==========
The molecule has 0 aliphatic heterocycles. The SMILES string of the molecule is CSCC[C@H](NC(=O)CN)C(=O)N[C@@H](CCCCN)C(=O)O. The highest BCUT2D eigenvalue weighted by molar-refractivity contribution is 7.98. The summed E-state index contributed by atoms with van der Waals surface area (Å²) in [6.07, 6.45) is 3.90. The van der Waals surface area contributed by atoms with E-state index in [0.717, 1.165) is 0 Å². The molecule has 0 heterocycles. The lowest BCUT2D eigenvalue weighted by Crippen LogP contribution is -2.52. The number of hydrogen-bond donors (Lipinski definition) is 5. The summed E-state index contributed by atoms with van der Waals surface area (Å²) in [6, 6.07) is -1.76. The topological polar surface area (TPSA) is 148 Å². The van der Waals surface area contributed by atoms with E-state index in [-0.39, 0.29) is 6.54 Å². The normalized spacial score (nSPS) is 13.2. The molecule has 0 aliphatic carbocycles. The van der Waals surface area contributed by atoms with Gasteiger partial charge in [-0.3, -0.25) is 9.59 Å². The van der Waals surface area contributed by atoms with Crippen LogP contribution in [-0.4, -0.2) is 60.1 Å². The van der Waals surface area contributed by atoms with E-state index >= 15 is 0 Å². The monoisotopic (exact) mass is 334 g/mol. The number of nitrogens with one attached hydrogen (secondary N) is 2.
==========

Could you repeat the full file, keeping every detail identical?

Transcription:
The molecule has 0 aliphatic heterocycles. The SMILES string of the molecule is CSCC[C@H](NC(=O)CN)C(=O)N[C@@H](CCCCN)C(=O)O. The highest BCUT2D eigenvalue weighted by molar-refractivity contribution is 7.98. The summed E-state index contributed by atoms with van der Waals surface area (Å²) in [6.07, 6.45) is 3.90. The van der Waals surface area contributed by atoms with E-state index in [0.717, 1.165) is 0 Å². The molecule has 0 heterocycles. The lowest BCUT2D eigenvalue weighted by Crippen LogP contribution is -2.52. The number of hydrogen-bond donors (Lipinski definition) is 5. The summed E-state index contributed by atoms with van der Waals surface area (Å²) in [6, 6.07) is -1.76. The topological polar surface area (TPSA) is 148 Å². The van der Waals surface area contributed by atoms with E-state index in [-0.39, 0.29) is 6.54 Å². The normalized spacial score (nSPS) is 13.2. The molecule has 0 aliphatic carbocycles. The van der Waals surface area contributed by atoms with Gasteiger partial charge in [-0.3, -0.25) is 9.59 Å². The van der Waals surface area contributed by atoms with Crippen LogP contribution in [-0.4, -0.2) is 60.1 Å². The van der Waals surface area contributed by atoms with E-state index >= 15 is 0 Å². The monoisotopic (exact) mass is 334 g/mol. The number of nitrogens with one attached hydrogen (secondary N) is 2.